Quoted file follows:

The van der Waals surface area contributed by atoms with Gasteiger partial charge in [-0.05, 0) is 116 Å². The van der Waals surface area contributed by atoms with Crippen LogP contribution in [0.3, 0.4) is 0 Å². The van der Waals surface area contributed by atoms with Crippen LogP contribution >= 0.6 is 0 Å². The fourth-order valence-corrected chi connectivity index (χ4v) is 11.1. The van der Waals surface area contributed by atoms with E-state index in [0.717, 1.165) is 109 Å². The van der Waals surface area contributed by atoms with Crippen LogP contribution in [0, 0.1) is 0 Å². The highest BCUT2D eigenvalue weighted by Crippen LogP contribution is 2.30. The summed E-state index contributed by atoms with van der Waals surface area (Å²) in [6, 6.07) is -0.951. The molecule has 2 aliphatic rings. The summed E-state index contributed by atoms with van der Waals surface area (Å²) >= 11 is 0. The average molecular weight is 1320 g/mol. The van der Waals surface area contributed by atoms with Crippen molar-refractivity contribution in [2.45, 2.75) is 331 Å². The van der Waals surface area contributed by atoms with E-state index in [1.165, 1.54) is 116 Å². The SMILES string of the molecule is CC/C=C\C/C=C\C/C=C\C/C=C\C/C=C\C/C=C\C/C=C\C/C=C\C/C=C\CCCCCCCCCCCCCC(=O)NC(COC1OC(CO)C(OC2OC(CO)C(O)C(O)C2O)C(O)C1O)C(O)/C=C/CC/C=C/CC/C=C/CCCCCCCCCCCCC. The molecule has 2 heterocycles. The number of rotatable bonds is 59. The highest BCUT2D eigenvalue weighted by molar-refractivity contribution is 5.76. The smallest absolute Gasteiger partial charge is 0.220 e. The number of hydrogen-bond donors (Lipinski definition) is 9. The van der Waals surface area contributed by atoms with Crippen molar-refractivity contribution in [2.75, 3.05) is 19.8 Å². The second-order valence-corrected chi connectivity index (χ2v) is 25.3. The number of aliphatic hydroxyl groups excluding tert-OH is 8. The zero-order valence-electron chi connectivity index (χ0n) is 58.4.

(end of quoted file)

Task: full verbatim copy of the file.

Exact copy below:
The van der Waals surface area contributed by atoms with Gasteiger partial charge in [-0.05, 0) is 116 Å². The van der Waals surface area contributed by atoms with Crippen LogP contribution in [0.3, 0.4) is 0 Å². The van der Waals surface area contributed by atoms with Crippen LogP contribution >= 0.6 is 0 Å². The fourth-order valence-corrected chi connectivity index (χ4v) is 11.1. The van der Waals surface area contributed by atoms with E-state index in [0.717, 1.165) is 109 Å². The van der Waals surface area contributed by atoms with Crippen LogP contribution in [0, 0.1) is 0 Å². The highest BCUT2D eigenvalue weighted by Crippen LogP contribution is 2.30. The summed E-state index contributed by atoms with van der Waals surface area (Å²) in [6, 6.07) is -0.951. The molecule has 2 aliphatic rings. The summed E-state index contributed by atoms with van der Waals surface area (Å²) >= 11 is 0. The average molecular weight is 1320 g/mol. The van der Waals surface area contributed by atoms with Crippen molar-refractivity contribution in [2.45, 2.75) is 331 Å². The van der Waals surface area contributed by atoms with E-state index in [1.165, 1.54) is 116 Å². The SMILES string of the molecule is CC/C=C\C/C=C\C/C=C\C/C=C\C/C=C\C/C=C\C/C=C\C/C=C\C/C=C\CCCCCCCCCCCCCC(=O)NC(COC1OC(CO)C(OC2OC(CO)C(O)C(O)C2O)C(O)C1O)C(O)/C=C/CC/C=C/CC/C=C/CCCCCCCCCCCCC. The molecule has 2 heterocycles. The number of rotatable bonds is 59. The highest BCUT2D eigenvalue weighted by molar-refractivity contribution is 5.76. The smallest absolute Gasteiger partial charge is 0.220 e. The number of hydrogen-bond donors (Lipinski definition) is 9. The van der Waals surface area contributed by atoms with Crippen molar-refractivity contribution in [2.75, 3.05) is 19.8 Å². The second-order valence-corrected chi connectivity index (χ2v) is 25.3. The number of aliphatic hydroxyl groups excluding tert-OH is 8. The zero-order valence-electron chi connectivity index (χ0n) is 58.4.